New research claims traffic jams in the UK cost the economy £9 billion every year

Around 3,700 jams occur on the UK’s motorways and ‘A’ roads each day

According to new research released by Inrix, traffic jams on motorways and ‘A’ roads up and down the country are costing the UK economy £9billion every year.
The transport data company suggests that a number of tailbacks mean drivers are left sitting in long queues for up to fifteen hours.
Their research found that around 3,700 traffic jams occur on the UK’s motorways and ‘A’ roads each day, equating to over 1.35million during a 12 month period.
Traffic was looked at over the last year and it’s estimated that traffic jams on motorways and ‘A’ roads had cost the UK £9billion in excess fuel, wasted time and needless carbon emissions.

Around 3,700 jams occur on the UK's motorways and 'A' roads each day

New research claims traffic jams in the UK cost the economy £9 billion every year © Copyright Andrew Smith and licensed for reuse under this Creative Commons Licence.

According to their findings, the worst queue last year was on August 4 on the M5 northbound, near Junction 20 at Clevedon, Somerset, which saw drivers stuck in a traffic jam stretching 36 miles for 15 hours.
The queue was caused by an accident which involved two lorries and a fuel spillage – two lanes had to be closed whilst the incident was dealt with and it’s estimated this one incident alone cost the economy £2.4million.
Other major traffic jams occurred during the past 12 months, including one on the North Circular in London and three on the M6, all costing the UK economy around £1.2million each.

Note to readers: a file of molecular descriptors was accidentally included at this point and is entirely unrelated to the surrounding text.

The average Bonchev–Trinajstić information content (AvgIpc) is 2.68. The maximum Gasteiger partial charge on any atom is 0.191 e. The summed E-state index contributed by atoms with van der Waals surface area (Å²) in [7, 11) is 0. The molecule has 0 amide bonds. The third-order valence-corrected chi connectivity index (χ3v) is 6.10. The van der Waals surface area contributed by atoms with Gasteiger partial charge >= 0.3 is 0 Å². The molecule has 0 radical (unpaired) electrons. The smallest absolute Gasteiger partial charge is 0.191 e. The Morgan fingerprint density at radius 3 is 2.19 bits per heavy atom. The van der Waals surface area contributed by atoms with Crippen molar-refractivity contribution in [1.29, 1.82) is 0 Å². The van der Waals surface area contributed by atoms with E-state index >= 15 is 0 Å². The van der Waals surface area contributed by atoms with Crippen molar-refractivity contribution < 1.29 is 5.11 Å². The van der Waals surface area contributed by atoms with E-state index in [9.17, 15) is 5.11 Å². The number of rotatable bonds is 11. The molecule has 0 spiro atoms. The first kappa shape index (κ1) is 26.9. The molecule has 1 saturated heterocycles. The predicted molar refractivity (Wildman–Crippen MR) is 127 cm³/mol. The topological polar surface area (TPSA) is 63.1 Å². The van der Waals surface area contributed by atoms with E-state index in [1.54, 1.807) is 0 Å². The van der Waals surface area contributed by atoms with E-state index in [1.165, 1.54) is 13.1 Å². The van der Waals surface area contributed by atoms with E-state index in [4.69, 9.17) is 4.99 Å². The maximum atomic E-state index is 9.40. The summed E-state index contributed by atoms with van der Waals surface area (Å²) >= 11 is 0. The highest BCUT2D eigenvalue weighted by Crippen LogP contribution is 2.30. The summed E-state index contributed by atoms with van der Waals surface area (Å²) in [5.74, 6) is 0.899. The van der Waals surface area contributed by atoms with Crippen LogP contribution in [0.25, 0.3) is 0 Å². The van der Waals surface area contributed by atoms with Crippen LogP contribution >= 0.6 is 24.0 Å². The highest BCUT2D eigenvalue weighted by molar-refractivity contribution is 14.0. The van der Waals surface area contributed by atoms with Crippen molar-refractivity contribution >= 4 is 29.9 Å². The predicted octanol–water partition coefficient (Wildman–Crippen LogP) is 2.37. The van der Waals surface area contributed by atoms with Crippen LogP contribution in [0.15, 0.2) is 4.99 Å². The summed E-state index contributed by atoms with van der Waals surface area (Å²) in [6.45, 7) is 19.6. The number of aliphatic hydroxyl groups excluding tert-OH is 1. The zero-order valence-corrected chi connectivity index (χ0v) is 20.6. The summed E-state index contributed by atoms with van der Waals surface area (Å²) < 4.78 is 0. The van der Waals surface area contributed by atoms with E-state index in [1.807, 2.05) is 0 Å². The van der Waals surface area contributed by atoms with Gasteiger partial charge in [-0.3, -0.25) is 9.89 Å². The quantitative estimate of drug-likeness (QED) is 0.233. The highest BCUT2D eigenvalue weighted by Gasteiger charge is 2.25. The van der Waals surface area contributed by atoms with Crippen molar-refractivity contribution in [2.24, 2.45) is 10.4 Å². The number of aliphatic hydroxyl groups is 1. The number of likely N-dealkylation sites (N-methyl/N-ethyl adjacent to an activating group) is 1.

“Last year, we exceeded our target to keep 97% of lanes available to road users, to help smooth the flow of traffic. To support this we provide accurate, up-to-date information about conditions on the roads and keep traffic moving as much as possible,” said Mel Clarke, customer service director at Highways England.
However, according to reports, transport minister Jesse Norman has contacted Highways England suggesting to them that slip roads could be used in order to clear motorways following certain kinds of incidents.
According to newly released figures, queues on some of the UK’s major roads could reach a peak during November.
When queues were analsyed over a 12 month period up to August 2017, last November was the worst for queues, with nearly 170,000 hold-ups reported – a staggering 50% above average.
“As we head into November, the worst month for traffic jams last year, we advise motorists use the latest real-time traffic technology to keep up to date with the situation on the roads,” said Inrix’s chief economist Dr Graham Cookson.
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